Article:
Cornforth reagent

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Cornforth reagent
Pyridinium dichromate.svg
Pyridinium dichromate 3D ball.png
Other names
Pyridinium dichromate
3D model (JSmol)
ECHA InfoCard 100.039.511
Molar mass 376.2
Appearance orange to brown solid[1]
Boiling point 145 to 147 °C (293 to 297 °F; 418 to 420 K)[1]
soluble in water[1]
Toxic (T)
Oxidizing (O)
R-phrases (outdated) R8 R43 R49 R50
S-phrases (outdated) (S1/2) S4 S17 S20 S24 S37 S45 S53 S57
Except where otherwise noted, data are given for materials in their standard state (at 25 °C [77 °F], 100 kPa).
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Infobox references

The Cornforth reagent or pyridinium dichromate (PDC) is a pyridinium salt of dichromate with the chemical formula [C5H5NH]2[Cr2O7]. This compound is named after the Australian-British chemist Sir John Warcup Cornforth (b. 1917) who introduced it in 1962.[2][3] The Cornforth reagent is a strong oxidizing agent which can convert primary and secondary alcohols to aldehydes and ketones respectively. In its chemical structure and functions it is closely related to other compounds made from hexavalent chromium oxide, such as pyridinium chlorochromate and Collins reagent. Because of their toxicity, these reagents are rarely used nowadays.[4]

Synthesis and properties[edit]

The Cornforth reagent is prepared by slow addition of a concentrated aqueous solution of chromium trioxide to pyridine. The reaction may cause explosion, which is avoided by thoroughly dissolving the trioxide in water and cooling the solution by ice. The product is filtered, washed with acetone and dried, yielding an orange powder. The powder is stable in air, not particularly hygroscopic and has an almost neutral pH that facilitates its handling; it is only slightly acidic owing to the presence of pyridinium cations. The Cornforth reagent is readily soluble in water, dimethylformamide and dimethyl sulfoxide (DMSO). It is poorly soluble in acetone and chlorinated organic solvents, such as dichloromethane, and forms suspensions.[4][5]


The Cornforth reagent is a strong oxidizing agent which can convert primary alcohols to aldehydes and secondary alcohols to ketones, both as a solution or suspension. This application was first mentioned in 1969, but fully developed only in 1979 by Corey and Schmidt. They mentioned that reaction of saturated primary alcohols with PDC, using dimethylformamide as solvent, results in oxidation to carboxylic acids rather than aldehydes. However, no oxidation to carboxylic acids occurs on allylic and benzylic primary alcohols.[6]

Oxidation of alcohol by PDC in DMF.jpg

The oxidation is usually carried out at ambient conditions, in nearly neutral pH conditions, in dimethylformamide or dichloromethane or their mixture. The choice of solvent or their ratio affects the reaction rate; in particular, higher content of dimethylformamide results in stronger oxidation. The slow oxidation rate for some alcohols can be accelerated by the addition of molecular sieves, organic acids or acetic anhydride or of their combinations. The acceleration by molecular sieves works best when their pore diameter is about 0.3 nm, and it is apparently unrelated to their water absorption capability. Among organic acids, acetic acid, pyridinium trifluoroacetate or pyridinium tosylate can be added, the first one being most efficient and easiest to remove. The achieved acceleration is remarkable, but the reaction inevitably turns from neutral (pH) to acidic. Comparable acceleration is achieved with acetic anhydride, which is used in sugar and nucleoside chemistry. Reaction acceleration depends not only on the additives but also on their form, so all reagents are preferred dry and freshly prepared, and PDC and molecular sieves should be finely ground. The disadvantage of the accelerators is that they may simultaneously promote several oxidation routes thereby reducing the selectivity of the reaction.[4][5]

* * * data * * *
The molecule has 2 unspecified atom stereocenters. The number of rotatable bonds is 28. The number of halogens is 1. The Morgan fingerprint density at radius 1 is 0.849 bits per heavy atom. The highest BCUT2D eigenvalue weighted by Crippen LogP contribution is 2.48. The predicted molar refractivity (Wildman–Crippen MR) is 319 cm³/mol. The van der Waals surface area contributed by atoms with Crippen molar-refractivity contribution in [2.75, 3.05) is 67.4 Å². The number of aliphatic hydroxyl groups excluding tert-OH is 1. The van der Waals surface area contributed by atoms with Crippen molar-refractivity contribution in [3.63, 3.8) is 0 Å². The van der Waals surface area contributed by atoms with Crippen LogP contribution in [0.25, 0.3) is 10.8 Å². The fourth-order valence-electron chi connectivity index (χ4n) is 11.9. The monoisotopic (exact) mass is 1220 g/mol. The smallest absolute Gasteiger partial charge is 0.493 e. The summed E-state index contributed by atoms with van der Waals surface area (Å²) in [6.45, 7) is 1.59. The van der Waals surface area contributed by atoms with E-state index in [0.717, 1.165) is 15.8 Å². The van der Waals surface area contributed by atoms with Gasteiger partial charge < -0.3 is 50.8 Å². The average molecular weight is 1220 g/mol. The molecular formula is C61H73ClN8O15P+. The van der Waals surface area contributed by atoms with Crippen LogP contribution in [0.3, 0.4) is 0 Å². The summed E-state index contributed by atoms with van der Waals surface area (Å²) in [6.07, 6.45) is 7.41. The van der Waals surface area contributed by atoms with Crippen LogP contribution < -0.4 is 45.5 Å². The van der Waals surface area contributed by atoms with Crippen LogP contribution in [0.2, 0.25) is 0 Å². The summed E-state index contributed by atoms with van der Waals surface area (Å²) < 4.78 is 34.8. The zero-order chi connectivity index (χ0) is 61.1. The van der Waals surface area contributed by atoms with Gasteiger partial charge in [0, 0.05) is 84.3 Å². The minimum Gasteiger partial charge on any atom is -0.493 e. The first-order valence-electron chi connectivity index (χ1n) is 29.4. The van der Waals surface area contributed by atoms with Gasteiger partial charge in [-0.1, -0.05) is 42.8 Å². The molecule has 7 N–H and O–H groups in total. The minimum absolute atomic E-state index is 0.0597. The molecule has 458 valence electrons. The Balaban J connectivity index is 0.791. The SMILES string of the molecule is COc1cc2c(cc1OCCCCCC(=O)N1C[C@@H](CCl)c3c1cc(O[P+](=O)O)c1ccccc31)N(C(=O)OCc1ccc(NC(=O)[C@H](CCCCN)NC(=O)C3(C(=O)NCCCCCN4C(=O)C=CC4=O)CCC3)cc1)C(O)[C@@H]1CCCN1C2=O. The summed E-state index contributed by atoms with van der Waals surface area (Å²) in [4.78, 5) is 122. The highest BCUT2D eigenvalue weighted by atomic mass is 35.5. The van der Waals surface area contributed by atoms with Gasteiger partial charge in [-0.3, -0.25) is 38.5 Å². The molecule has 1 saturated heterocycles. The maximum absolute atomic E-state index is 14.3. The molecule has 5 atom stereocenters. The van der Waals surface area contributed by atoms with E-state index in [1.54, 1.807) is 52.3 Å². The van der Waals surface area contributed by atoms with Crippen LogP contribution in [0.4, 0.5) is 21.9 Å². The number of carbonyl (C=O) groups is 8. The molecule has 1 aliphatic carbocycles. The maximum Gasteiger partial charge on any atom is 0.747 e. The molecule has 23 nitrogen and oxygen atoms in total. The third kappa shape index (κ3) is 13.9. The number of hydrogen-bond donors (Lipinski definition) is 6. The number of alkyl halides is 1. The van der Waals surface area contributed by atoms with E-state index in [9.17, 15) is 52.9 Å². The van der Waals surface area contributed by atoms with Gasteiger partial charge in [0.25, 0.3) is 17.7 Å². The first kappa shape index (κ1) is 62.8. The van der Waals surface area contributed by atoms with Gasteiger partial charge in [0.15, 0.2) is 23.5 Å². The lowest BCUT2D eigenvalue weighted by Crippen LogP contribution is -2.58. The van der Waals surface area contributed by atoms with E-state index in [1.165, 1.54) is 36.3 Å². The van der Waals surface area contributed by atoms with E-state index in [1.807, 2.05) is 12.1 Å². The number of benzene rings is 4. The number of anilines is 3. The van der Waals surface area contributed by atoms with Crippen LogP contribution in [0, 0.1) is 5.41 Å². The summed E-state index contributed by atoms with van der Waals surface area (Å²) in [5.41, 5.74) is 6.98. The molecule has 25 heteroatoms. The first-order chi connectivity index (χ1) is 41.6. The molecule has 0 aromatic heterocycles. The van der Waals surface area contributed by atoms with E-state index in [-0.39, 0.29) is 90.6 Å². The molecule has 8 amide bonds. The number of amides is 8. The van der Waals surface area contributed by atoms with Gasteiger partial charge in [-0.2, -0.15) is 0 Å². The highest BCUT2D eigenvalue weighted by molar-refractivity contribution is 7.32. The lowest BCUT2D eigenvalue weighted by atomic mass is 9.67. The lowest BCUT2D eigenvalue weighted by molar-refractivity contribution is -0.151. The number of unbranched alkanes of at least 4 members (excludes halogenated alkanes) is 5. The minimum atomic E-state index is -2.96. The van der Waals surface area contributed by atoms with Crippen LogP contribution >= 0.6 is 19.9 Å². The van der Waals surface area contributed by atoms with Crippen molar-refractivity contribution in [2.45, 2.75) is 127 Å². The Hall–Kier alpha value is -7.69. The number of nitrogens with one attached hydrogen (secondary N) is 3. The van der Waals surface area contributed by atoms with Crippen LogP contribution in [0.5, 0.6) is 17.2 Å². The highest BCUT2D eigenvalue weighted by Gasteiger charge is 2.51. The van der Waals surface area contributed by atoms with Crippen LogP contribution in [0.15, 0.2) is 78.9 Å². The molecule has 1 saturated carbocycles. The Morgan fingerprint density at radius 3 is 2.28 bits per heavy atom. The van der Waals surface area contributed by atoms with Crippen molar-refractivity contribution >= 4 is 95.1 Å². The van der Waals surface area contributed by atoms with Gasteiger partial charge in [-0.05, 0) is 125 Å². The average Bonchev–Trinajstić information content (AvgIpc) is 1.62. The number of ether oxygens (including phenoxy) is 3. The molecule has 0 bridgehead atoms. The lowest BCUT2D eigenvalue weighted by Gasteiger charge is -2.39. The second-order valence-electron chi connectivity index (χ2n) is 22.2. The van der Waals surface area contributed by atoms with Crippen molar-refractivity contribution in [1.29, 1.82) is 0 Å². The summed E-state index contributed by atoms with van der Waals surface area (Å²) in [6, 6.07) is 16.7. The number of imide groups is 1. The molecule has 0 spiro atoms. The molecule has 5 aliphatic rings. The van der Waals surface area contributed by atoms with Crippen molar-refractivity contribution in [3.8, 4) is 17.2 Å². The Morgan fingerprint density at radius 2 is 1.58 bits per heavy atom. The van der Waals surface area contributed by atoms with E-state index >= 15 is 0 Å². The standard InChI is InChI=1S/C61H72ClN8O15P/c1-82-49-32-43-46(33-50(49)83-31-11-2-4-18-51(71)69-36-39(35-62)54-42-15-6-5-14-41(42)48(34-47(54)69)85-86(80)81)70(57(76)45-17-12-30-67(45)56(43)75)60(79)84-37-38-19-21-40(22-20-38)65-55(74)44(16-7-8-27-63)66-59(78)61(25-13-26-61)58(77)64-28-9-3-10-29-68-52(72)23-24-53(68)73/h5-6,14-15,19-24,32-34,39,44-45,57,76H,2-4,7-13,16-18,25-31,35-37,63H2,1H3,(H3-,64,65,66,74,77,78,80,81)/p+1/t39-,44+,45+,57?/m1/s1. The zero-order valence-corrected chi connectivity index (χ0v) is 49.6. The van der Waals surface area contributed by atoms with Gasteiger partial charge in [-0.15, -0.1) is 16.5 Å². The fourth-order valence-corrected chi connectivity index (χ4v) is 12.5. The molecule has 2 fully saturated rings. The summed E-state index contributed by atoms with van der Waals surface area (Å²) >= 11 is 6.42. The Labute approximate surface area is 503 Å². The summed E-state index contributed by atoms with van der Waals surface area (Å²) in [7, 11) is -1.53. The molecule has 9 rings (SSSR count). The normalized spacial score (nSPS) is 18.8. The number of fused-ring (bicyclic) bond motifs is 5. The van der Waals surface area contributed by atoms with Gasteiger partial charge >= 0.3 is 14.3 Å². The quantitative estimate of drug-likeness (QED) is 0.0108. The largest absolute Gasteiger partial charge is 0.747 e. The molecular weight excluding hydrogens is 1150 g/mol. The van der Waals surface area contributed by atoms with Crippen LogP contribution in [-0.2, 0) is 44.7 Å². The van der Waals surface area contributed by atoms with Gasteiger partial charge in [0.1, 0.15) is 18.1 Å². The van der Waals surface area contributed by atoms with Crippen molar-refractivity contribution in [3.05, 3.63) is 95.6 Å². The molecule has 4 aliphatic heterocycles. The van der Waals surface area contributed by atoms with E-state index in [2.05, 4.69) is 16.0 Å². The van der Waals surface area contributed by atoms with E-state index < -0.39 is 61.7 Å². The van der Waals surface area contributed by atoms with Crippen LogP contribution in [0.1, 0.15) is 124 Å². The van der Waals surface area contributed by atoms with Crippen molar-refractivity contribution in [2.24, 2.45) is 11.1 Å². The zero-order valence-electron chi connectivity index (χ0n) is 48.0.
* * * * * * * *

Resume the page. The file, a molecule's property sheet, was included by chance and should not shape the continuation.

In its chemical structure and functions, the Cornforth reagent is closely related to other pyridinium salts of hexavalent chromium oxide, such as pyridinium chlorochromate [PyH][CrO3Cl] and to pyridine complexes such as the Collins reagent, CrO3·2Py in dichloromethane and the Sarret reagent, CrO3·2Py in pyridine.[4]

Safety issues[edit]

The Cornforth reagent is very toxic to aquatic life and may cause long-term damage to the environment if released in large amounts. It irritates skin and mucous membranes and may induce allergic reactions; it is carcinogenic. The maximum allowable concentration varies between 0.01 and 0.1 mg·m−3 in air depending on the country. Because it contains hexavalent chromium, it is a suspected carcinogen, and as a strong oxidant, pyridinium dichromate promotes fires, releasing carbon monoxide, carbon dioxide and toxic metal smoke. The fire can be extinguished by water or CO2.[1]


  1. ^ a b c d Pyridinium dichromate, MSDS, Alfa Caesar
  2. ^ Alexander Senning Elsevier's dictionary of chemoetymology: the whies and whences of chemical nomenclature and terminology, Elsevier, 2007, ISBN 0-444-52239-5 p. 94
  3. ^ Cornforth, R.H.; Cornforth, J.W.; Popjak, G. (1962). "Preparation of R-and S-mevalonolactones". Tetrahedron. 18 (12): 1351–4. doi:10.1016/S0040-4020(01)99289-0.
  4. ^ a b c d G. Tojo; M. Fernâandez (2006). Oxidation of alcohols to aldehydes and ketones: a guide to current common practice. New York: Springer. pp. 28, 29, 86. ISBN 0-387-23607-4.
  5. ^ a b Steven V. Ley Oxidation, Elsevier, 1992, ISBN 0-08-040598-3 p. 272
  6. ^ Corey, E.J.; Schmidt, G. (1979). "Useful procedures for the oxidation of alcohols involving pyridinium dichromate in approtic media". Tetrahedron Lett. 20 (52): 399. doi:10.1016/S0040-4039(01)93515-4.